The functional characterization of adult-born neurons remains a significant challenge. Approaches to inhibit adult neurogenesis via invasive viral delivery or transgenic animals have potential confounds that make interpretation of results from these studies difficult. New radiological tools are emerging, however, that allow one to noninvasively investigate the function of select groups of adult-born neurons through accurate and precise anatomical targeting in small animals. Focal ionizing radiation inhibits the birth and differentiation of new neurons, and allows targeting of specific neural progenitor regions. In order to illuminate the potential functional role that adult hypothalamic neurogenesis plays in the regulation of physiological processes, we developed a noninvasive focal irradiation technique to selectively inhibit the birth of adult-born neurons in the hypothalamic median eminence. We describe a method for Computer tomography-guided focal irradiation (CFIR) delivery to enable precise and accurate anatomical targeting in small animals. CFIR uses three-dimensional volumetric image guidance for localization and targeting of the radiation dose, minimizes radiation exposure to nontargeted brain regions, and allows for conformal dose distribution with sharp beam boundaries. This protocol allows one to ask questions regarding the function of adult-born neurons, but also opens areas to questions in areas of radiobiology, tumor biology, and immunology. These radiological tools will facilitate the translation of discoveries at the bench to the bedside.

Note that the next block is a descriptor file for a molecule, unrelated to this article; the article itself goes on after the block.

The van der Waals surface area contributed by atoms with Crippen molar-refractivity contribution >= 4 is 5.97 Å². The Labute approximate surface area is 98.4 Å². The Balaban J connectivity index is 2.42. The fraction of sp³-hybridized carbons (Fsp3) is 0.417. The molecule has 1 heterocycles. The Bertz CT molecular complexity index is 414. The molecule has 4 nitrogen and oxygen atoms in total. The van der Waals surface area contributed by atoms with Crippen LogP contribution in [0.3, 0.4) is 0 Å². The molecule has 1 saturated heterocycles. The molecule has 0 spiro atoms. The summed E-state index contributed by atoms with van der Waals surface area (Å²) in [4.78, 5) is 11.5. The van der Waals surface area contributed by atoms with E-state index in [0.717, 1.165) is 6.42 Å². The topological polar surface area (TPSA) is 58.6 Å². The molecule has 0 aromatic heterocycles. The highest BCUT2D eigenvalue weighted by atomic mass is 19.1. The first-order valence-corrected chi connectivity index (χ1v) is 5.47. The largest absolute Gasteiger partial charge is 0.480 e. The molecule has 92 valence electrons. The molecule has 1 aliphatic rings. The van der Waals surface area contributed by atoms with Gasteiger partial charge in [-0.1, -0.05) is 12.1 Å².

Neuroscience, Issue 81, Neural Stem Cells (NSCs), Body Weight, Radiotherapy, Image-Guided, Metabolism, Energy Metabolism, Neurogenesis, Cell Proliferation, Neurosciences, Irradiation, Radiological treatment, Computer-tomography (CT) imaging, Hypothalamus, Hypothalamic Proliferative Zone (HPZ), Median Eminence (ME), Small Animal Radiation Research Platform (SARRP)
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Bioluminescent Orthotopic Model of Pancreatic Cancer Progression
Authors: Ming G. Chai, Corina Kim-Fuchs, Eliane Angst, Erica K. Sloan.
Institutions: Monash University, University of Bern, University of California Los Angeles .
Pancreatic cancer has an extremely poor five-year survival rate of 4-6%. New therapeutic options are critically needed and depend on improved understanding of pancreatic cancer biology. To better understand the interaction of cancer cells with the pancreatic microenvironment, we demonstrate an orthotopic model of pancreatic cancer that permits non-invasive monitoring of cancer progression. Luciferase-tagged pancreatic cancer cells are resuspended in Matrigel and delivered into the pancreatic tail during laparotomy. Matrigel solidifies at body temperature to prevent leakage of cancer cells during injection. Primary tumor growth and metastasis to distant organs are monitored following injection of the luciferase substrate luciferin, using in vivo imaging of bioluminescence emission from the cancer cells. In vivo imaging also may be used to track primary tumor recurrence after resection. This orthotopic model is suited to both syngeneic and xenograft models and may be used in pre-clinical trials to investigate the impact of novel anti-cancer therapeutics on the growth of the primary pancreatic tumor and metastasis.